In 1962 Rachel Carson wrote ‘Silent Spring’, the book that is widely credited with helping launch the environmental movement in this country. Earth Day began in 1970, as a direct result of Ms. Carson’s expose of the detrimental affects of pesticides and pollution-especially on birds. 50 years later, more pesticides, and now genetically modified seeds that have built-in weed killers bred into them, are wreaking havoc on our honeybees. Recent news stories have been all about how the most recent US Farm Bill proposal will continue to subsidize large ag conglomerates that grow (mostly GMO) corn, wheat, soybeans, rice and cotton, all  while offering little or no help whatsoever to small farmers-you know, those hard working folks that are raising grass fed meats, free range chickens, heirloom and organic veggies and  low spray fruits. Meanwhile, GMO seeds continue to spread world wide (even a variety that has never been approved by the US or any other country was found growing in Oregon recently!) honeybees keep dying, while we’re all  fat, sick and nearly dead from eating the Standard. American. Diet. (S.A.D., ain’t it?)

I’m well aware that I am constantly repeating myself in these blog posts about  eating a more sustainable, more local, more organic and more home-grown plant-based diet, but I’m not about to remain silent about something I feel so strongly about. I’m pretty certain you can find lots of blogs to read that will present an opposing point of view if you’re at all interested in it. But honestly folks, such a diet really seems to be the easiest and best thing we can do to boost our own health and that of the planet, while spending less AND improving our resilience in the face of climate change, reduced oil reserves and a falsely propped up economy.

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I recently wrote a post titled “Empower House”  about how we can turn our homes into places of production rather than just viewing them as a place to store our stuff. I don’t know about you, but I LIKE LOVE the feeling of empowerment and self reliance that eating this way brings to my life. My garden will never be able to supply my family with all of our food needs, but by growing those things we like fresh, and then having some food storage in the pantry, root crops in the cellar, extra water on hand and buying staples like beans, rice, pasta, yeast, wheat and toilet paper (don’t forget the toilet paper!) in bulk, I feel pretty certain that we’ll manage fairly well if times get hard. And even better if they don’t!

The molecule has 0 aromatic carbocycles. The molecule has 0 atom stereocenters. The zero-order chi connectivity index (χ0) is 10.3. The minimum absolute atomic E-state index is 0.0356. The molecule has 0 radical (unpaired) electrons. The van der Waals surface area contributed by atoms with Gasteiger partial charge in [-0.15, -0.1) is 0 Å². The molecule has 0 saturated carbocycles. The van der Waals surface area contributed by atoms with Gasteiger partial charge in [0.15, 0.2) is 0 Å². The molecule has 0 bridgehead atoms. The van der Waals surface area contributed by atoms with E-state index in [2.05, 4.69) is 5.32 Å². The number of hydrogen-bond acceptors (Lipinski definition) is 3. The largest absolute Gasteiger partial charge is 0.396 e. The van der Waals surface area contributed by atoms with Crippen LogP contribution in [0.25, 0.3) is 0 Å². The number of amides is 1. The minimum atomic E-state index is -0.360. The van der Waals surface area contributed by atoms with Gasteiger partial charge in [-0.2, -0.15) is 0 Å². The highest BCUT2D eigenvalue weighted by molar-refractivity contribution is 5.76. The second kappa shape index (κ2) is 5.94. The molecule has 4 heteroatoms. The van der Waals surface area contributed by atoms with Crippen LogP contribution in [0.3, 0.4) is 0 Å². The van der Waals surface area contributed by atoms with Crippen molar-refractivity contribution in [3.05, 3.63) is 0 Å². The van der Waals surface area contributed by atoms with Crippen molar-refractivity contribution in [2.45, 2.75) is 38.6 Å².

I really don’t want to be viewed as ‘Chicken Little’, yet, like Rachel Carson, I feel like the earth and all her life-giving support systems are crying out for our care and attention. Will we eventually see a Silent Spring? Will our honeybees survive to continue to pollinate our crops? Now that we’ve reached the milestone of 400 ppm of carbon dioxide in the very air we breathe, the chances are, shall we say, breathtaking.

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Empower House
A home is considered a refuge not only from nature’s elements, but from societal pressures as well. It’s a basic need, right along with food and clothing. But I’ve got a question for you; Is your home living up to its’ potential?
Turning our homes into a place of production, rather than consumption, can help us produce the food, energy, water and products we rely upon and can even produce extra income in a pinch! To really become resilient, we need to make sure our homes are able to provide for at least some of our needs.